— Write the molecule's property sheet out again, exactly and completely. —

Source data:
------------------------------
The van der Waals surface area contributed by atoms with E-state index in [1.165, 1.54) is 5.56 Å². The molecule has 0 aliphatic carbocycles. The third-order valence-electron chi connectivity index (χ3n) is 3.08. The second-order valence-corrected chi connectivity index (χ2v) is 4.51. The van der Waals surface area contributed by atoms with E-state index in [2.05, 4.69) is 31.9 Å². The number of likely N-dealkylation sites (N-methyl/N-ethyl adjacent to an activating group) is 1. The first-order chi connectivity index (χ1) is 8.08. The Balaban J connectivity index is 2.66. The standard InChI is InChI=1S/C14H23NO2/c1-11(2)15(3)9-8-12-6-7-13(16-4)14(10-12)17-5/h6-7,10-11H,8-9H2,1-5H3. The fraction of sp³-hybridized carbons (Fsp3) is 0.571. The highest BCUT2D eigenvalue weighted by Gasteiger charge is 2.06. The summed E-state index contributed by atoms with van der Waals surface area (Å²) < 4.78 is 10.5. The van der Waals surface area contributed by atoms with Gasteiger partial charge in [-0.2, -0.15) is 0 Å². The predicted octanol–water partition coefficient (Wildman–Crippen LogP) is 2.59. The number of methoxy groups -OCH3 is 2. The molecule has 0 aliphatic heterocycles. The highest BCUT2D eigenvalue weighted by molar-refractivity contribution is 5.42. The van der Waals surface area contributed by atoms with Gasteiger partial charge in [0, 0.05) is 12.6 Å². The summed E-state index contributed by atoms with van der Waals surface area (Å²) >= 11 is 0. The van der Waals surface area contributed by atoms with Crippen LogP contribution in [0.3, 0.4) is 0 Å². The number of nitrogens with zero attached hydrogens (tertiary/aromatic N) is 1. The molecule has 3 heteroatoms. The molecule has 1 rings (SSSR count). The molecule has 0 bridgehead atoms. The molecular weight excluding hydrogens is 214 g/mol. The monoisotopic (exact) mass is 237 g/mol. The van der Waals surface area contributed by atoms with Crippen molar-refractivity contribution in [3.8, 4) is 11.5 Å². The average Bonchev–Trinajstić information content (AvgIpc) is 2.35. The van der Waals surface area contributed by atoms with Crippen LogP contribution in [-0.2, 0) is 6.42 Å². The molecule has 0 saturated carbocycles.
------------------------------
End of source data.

The van der Waals surface area contributed by atoms with E-state index in [1.165, 1.54) is 5.56 Å². The molecule has 0 aliphatic carbocycles. The third-order valence-electron chi connectivity index (χ3n) is 3.08. The second-order valence-corrected chi connectivity index (χ2v) is 4.51. The van der Waals surface area contributed by atoms with E-state index in [2.05, 4.69) is 31.9 Å². The number of likely N-dealkylation sites (N-methyl/N-ethyl adjacent to an activating group) is 1. The first-order chi connectivity index (χ1) is 8.08. The Balaban J connectivity index is 2.66. The standard InChI is InChI=1S/C14H23NO2/c1-11(2)15(3)9-8-12-6-7-13(16-4)14(10-12)17-5/h6-7,10-11H,8-9H2,1-5H3. The fraction of sp³-hybridized carbons (Fsp3) is 0.571. The highest BCUT2D eigenvalue weighted by Gasteiger charge is 2.06. The summed E-state index contributed by atoms with van der Waals surface area (Å²) < 4.78 is 10.5. The van der Waals surface area contributed by atoms with Gasteiger partial charge in [-0.2, -0.15) is 0 Å². The predicted octanol–water partition coefficient (Wildman–Crippen LogP) is 2.59. The number of methoxy groups -OCH3 is 2. The molecule has 0 aliphatic heterocycles. The highest BCUT2D eigenvalue weighted by molar-refractivity contribution is 5.42. The van der Waals surface area contributed by atoms with Gasteiger partial charge in [0, 0.05) is 12.6 Å². The summed E-state index contributed by atoms with van der Waals surface area (Å²) >= 11 is 0. The van der Waals surface area contributed by atoms with Crippen LogP contribution in [0.3, 0.4) is 0 Å². The number of nitrogens with zero attached hydrogens (tertiary/aromatic N) is 1. The molecule has 3 heteroatoms. The molecule has 1 rings (SSSR count). The molecule has 0 bridgehead atoms. The molecular weight excluding hydrogens is 214 g/mol. The monoisotopic (exact) mass is 237 g/mol. The van der Waals surface area contributed by atoms with Crippen molar-refractivity contribution in [3.8, 4) is 11.5 Å². The average Bonchev–Trinajstić information content (AvgIpc) is 2.35. The van der Waals surface area contributed by atoms with Crippen LogP contribution in [-0.2, 0) is 6.42 Å². The molecule has 0 saturated carbocycles.